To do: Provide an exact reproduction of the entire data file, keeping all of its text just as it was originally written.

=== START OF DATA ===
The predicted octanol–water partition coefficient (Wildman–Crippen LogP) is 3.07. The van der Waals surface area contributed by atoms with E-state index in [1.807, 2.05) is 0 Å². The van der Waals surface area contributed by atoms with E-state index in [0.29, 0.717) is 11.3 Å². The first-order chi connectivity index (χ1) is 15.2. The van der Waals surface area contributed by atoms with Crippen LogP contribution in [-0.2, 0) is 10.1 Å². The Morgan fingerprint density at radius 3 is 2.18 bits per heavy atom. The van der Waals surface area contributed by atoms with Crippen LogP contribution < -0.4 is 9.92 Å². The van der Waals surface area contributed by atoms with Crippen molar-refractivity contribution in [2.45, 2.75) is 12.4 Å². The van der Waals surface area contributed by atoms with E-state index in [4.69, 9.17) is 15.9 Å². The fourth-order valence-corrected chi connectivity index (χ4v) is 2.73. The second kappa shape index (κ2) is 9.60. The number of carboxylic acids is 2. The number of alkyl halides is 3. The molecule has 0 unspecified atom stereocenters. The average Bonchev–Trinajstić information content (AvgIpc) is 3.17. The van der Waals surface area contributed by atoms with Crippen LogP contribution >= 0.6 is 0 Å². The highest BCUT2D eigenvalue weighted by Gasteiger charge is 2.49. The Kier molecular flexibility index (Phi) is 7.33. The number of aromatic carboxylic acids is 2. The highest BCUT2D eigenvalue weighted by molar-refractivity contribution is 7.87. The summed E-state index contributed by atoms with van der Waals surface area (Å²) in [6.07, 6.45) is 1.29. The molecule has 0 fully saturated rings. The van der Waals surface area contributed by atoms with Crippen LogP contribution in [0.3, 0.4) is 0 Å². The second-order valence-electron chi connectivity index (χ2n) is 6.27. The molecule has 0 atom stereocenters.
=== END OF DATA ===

The predicted octanol–water partition coefficient (Wildman–Crippen LogP) is 3.07. The van der Waals surface area contributed by atoms with E-state index in [1.807, 2.05) is 0 Å². The van der Waals surface area contributed by atoms with E-state index in [0.29, 0.717) is 11.3 Å². The first-order chi connectivity index (χ1) is 15.2. The van der Waals surface area contributed by atoms with Crippen LogP contribution in [-0.2, 0) is 10.1 Å². The Morgan fingerprint density at radius 3 is 2.18 bits per heavy atom. The van der Waals surface area contributed by atoms with Crippen LogP contribution < -0.4 is 9.92 Å². The van der Waals surface area contributed by atoms with Crippen molar-refractivity contribution in [2.45, 2.75) is 12.4 Å². The van der Waals surface area contributed by atoms with E-state index in [4.69, 9.17) is 15.9 Å². The fourth-order valence-corrected chi connectivity index (χ4v) is 2.73. The second kappa shape index (κ2) is 9.60. The number of carboxylic acids is 2. The number of alkyl halides is 3. The molecule has 0 unspecified atom stereocenters. The average Bonchev–Trinajstić information content (AvgIpc) is 3.17. The van der Waals surface area contributed by atoms with Crippen LogP contribution >= 0.6 is 0 Å². The highest BCUT2D eigenvalue weighted by Gasteiger charge is 2.49. The Kier molecular flexibility index (Phi) is 7.33. The number of aromatic carboxylic acids is 2. The highest BCUT2D eigenvalue weighted by molar-refractivity contribution is 7.87. The summed E-state index contributed by atoms with van der Waals surface area (Å²) in [6.07, 6.45) is 1.29. The molecule has 0 fully saturated rings. The van der Waals surface area contributed by atoms with Crippen LogP contribution in [0.3, 0.4) is 0 Å². The second-order valence-electron chi connectivity index (χ2n) is 6.27. The molecule has 0 atom stereocenters.